Agroforestry Systems

, Volume 88, Issue 6, pp 1117–1132 | Cite as

Carbon stocks, tree diversity, and the role of organic certification in different cocoa production systems in Alto Beni, Bolivia

  • Johanna JacobiEmail author
  • Christian Andres
  • Monika Schneider
  • Maria Pillco
  • Patricia Calizaya
  • Stephan Rist


This study compares aboveground and belowground carbon stocks and tree diversity in different cocoa cultivation systems in Bolivia: monoculture, simple agroforestry, and successional agroforestry, as well as fallow as a control. Since diversified, agroforestry-based cultivation systems are often considered important for sustainable development, we also evaluated the links between carbon stocks and tree diversity, as well as the role of organic certification in transitioning from monoculture to agroforestry. Biomass, tree diversity, and soil physiochemical parameters were sampled in 15 plots measuring 48 × 48 m. Semi-structured interviews with 52 cocoa farmers were used to evaluate the role of organic certification and farmers’ organizations (e.g., cocoa cooperatives) in promoting tree diversity. Total carbon stocks in simple agroforestry systems (128.4 ± 20 Mg ha−1) were similar to those on fallow plots (125.2 ± 10 Mg ha−1). Successional agroforestry systems had the highest carbon stocks (143.7 ± 5.3 Mg ha−1). Monocultures stored significantly less carbon than all other systems (86.3 ± 4.0 Mg ha−1, posterior probability P(Diff > 0) of 0.000–0.006). Among shade tree species, Schizolobium amazonicum, Centrolobium ochroxylum, and Anadenanthera sp. accumulated the most biomass. High-value timber species (S. amazonicum, C. ochroxylum, Amburana cearensis, and Swietenia macrophylla) accounted for 22.0 % of shade tree biomass. The Shannon index and tree species richness were highest in successional agroforestry systems. Cocoa plots on certified organic farms displayed significantly higher tree species richness than plots on non-certified farms. Thus, expanding the coverage of organic farmers’ organizations may be an effective strategy for fostering transitions from monoculture to agroforestry systems.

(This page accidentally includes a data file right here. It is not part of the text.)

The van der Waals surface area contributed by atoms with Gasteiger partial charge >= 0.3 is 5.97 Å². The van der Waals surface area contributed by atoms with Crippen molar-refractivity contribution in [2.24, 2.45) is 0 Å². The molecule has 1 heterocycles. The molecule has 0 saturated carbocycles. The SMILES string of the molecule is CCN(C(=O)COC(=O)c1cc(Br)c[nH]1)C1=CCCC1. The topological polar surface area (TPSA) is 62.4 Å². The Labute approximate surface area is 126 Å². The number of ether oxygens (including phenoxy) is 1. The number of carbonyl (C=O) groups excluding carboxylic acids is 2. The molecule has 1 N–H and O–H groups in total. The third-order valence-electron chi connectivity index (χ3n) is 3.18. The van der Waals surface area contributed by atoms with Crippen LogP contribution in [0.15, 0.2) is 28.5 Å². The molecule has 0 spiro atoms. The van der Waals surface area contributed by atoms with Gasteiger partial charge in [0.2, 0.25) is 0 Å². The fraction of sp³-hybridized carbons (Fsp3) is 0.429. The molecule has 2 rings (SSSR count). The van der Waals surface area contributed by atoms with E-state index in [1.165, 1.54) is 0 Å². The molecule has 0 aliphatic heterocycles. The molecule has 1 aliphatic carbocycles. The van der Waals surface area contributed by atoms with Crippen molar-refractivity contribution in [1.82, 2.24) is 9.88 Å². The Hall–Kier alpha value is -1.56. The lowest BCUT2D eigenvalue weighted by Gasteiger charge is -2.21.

Successional agroforestry Theobroma cacao Agrobiodiversity Biomass Carbon stocks Organic agriculture Bolivia 



The authors would like to thank DITSL for financing a pre-study, the NCCR NorthSouth program (Research Project 13) for supervision, AVINA Foundation for initial funding, KFPE Bern for financing an Echange Universitaire project with students from Bolivia, FiBL (Andreas Gattinger and Franco Weibel), the Planet Action program, DigitalGlobe, the Centre for Development and Environment (Anne Zimmermann, Anu Lannen), ECOTOP (Joachim Milz), the Facultad de Agronomía (Fanny Suxo) and Instituto de Ecología UMSA La Paz (Renate Seidel and Miguel Limachi), the foundation PIAF-El Ceibo (Vladimiro Mendieta and Ernesto Huanca), and two anonymous reviewers for their helpful comments.


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Copyright information

© Springer Science+Business Media Dordrecht 2013

Authors and Affiliations

  • Johanna Jacobi
    • 1
    Email author
  • Christian Andres
    • 2
  • Monika Schneider
    • 2
  • Maria Pillco
    • 3
  • Patricia Calizaya
    • 4
  • Stephan Rist
    • 1
  1. 1.Centre for Development and Environment (CDE)University of BernBernSwitzerland
  2. 2.Research Institute of Organic Agriculture (FiBL)FrickSwitzerland
  3. 3.Facultad de AgronomíaUniversidad Mayor de San Andrés (UMSA)La PazBolivia
  4. 4.Fundación PIAF - El CeiboLa PazBolivia

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